Cleveland’s recommendation, when the logarithm won’t work, is to use a full-panel scale break. In this way, pattern recognition tells that there are two distinct groups of data, and table look-up tells us what they are.
The potential disadvantage of this approach is that pattern perception might be fooled. While the scale break visually groups the “large” values from the “small” ones, the scale also changes, so that the broader panel on the left actually represents a much narrower range of values (about 1100 dollars range) than the narrower panel on the right (about 17000 dollars range). Our audience might have difficulties interpreting this correctly.
Edward Tufte has popularized the idea of small multiples, the emphasis of differences by repeating a graph or image with small changes from one frame to the next. In this case, we could show the full data set, losing fidelity in the smaller values, and then repeat the graph while progressively zooming in on a narrower and narrower slice with each repetition.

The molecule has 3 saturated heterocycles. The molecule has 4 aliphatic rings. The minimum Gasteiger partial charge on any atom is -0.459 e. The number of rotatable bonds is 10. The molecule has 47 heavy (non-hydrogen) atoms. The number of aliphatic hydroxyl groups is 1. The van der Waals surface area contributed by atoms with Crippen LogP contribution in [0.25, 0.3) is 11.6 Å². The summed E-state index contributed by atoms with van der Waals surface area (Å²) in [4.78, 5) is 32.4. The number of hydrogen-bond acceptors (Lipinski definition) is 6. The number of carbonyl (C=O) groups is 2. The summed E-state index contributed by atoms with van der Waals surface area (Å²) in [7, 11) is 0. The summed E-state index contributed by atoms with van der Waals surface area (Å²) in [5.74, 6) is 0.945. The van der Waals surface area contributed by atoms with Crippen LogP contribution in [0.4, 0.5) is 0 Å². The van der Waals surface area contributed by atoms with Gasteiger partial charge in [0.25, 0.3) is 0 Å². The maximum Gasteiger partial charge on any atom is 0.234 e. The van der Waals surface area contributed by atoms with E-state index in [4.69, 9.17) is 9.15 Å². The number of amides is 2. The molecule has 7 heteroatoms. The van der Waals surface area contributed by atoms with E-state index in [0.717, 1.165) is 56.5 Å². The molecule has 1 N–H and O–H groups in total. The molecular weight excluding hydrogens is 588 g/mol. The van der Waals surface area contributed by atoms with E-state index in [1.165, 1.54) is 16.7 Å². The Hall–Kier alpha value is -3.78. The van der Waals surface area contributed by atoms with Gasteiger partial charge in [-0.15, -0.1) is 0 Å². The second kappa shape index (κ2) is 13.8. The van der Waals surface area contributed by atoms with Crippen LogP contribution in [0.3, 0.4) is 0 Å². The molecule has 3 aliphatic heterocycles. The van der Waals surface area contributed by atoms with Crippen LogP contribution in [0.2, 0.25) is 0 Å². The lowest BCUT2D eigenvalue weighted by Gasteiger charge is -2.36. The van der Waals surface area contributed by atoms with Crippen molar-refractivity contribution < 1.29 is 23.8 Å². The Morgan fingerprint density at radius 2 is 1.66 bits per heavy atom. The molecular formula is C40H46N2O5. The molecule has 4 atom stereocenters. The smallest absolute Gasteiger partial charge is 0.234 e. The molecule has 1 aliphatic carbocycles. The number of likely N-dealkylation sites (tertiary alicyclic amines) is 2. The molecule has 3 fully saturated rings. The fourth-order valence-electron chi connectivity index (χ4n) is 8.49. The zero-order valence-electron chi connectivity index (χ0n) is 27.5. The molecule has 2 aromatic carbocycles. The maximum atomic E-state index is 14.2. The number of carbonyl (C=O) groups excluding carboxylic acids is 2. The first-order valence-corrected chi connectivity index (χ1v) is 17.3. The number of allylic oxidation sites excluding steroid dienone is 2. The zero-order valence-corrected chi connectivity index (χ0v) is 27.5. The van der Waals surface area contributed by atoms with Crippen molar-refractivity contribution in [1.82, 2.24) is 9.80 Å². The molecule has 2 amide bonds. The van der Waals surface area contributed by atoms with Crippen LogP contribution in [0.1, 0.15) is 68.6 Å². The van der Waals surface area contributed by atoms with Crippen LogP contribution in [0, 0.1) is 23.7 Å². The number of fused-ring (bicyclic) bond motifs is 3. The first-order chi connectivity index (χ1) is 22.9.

This shares many similarities to Cleveland’s full scale break, but provides greater flexibility. With this data, there are two natural ranges: 0 – 100000 and 0 – 1200. If there were more data between 1200 and 85000, we might repeat the graph several times, zooming in more with each repetition to show lower levels of detail.
I think there are two potential pitfalls. As with the full scale break, the audience might fail to appreciate the effect of the changes to scale. Worse, the audience might be fooled into thinking that each graph represented a different set of data, rather than just a different slice of the same data. Some care in preparing such graphs will be needed for successful communication.